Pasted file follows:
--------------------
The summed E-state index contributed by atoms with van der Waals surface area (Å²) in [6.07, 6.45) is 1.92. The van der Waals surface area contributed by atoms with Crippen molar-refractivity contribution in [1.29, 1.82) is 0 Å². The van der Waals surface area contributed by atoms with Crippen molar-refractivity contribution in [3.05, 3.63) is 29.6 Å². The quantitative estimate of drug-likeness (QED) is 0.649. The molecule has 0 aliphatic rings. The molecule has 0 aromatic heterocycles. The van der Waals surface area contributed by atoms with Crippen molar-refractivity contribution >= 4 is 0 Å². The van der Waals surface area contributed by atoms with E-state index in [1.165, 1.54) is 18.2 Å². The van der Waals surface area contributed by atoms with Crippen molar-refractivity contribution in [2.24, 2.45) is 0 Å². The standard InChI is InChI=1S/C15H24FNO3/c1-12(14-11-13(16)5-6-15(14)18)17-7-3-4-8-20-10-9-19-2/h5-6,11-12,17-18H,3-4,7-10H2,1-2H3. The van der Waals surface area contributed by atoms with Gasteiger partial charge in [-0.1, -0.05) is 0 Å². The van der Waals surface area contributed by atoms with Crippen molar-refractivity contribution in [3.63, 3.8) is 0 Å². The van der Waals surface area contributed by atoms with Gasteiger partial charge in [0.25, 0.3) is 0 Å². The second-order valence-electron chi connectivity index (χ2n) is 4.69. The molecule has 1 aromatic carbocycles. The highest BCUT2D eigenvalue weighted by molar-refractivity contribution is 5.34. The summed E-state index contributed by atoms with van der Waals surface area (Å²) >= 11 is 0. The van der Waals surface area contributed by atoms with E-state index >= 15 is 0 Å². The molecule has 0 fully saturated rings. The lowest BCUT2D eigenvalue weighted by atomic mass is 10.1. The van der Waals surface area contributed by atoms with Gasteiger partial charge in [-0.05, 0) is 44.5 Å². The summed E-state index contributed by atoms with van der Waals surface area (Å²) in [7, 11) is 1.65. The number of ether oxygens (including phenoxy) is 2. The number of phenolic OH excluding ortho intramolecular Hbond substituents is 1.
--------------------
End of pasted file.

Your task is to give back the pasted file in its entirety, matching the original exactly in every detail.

The summed E-state index contributed by atoms with van der Waals surface area (Å²) in [6.07, 6.45) is 1.92. The van der Waals surface area contributed by atoms with Crippen molar-refractivity contribution in [1.29, 1.82) is 0 Å². The van der Waals surface area contributed by atoms with Crippen molar-refractivity contribution in [3.05, 3.63) is 29.6 Å². The quantitative estimate of drug-likeness (QED) is 0.649. The molecule has 0 aliphatic rings. The molecule has 0 aromatic heterocycles. The van der Waals surface area contributed by atoms with Crippen molar-refractivity contribution >= 4 is 0 Å². The van der Waals surface area contributed by atoms with E-state index in [1.165, 1.54) is 18.2 Å². The van der Waals surface area contributed by atoms with Crippen molar-refractivity contribution in [2.24, 2.45) is 0 Å². The standard InChI is InChI=1S/C15H24FNO3/c1-12(14-11-13(16)5-6-15(14)18)17-7-3-4-8-20-10-9-19-2/h5-6,11-12,17-18H,3-4,7-10H2,1-2H3. The van der Waals surface area contributed by atoms with Gasteiger partial charge in [-0.1, -0.05) is 0 Å². The van der Waals surface area contributed by atoms with Crippen molar-refractivity contribution in [3.63, 3.8) is 0 Å². The van der Waals surface area contributed by atoms with Gasteiger partial charge in [0.25, 0.3) is 0 Å². The second-order valence-electron chi connectivity index (χ2n) is 4.69. The molecule has 1 aromatic carbocycles. The highest BCUT2D eigenvalue weighted by molar-refractivity contribution is 5.34. The summed E-state index contributed by atoms with van der Waals surface area (Å²) >= 11 is 0. The van der Waals surface area contributed by atoms with E-state index >= 15 is 0 Å². The molecule has 0 fully saturated rings. The lowest BCUT2D eigenvalue weighted by atomic mass is 10.1. The van der Waals surface area contributed by atoms with Gasteiger partial charge in [-0.05, 0) is 44.5 Å². The summed E-state index contributed by atoms with van der Waals surface area (Å²) in [7, 11) is 1.65. The number of ether oxygens (including phenoxy) is 2. The number of phenolic OH excluding ortho intramolecular Hbond substituents is 1.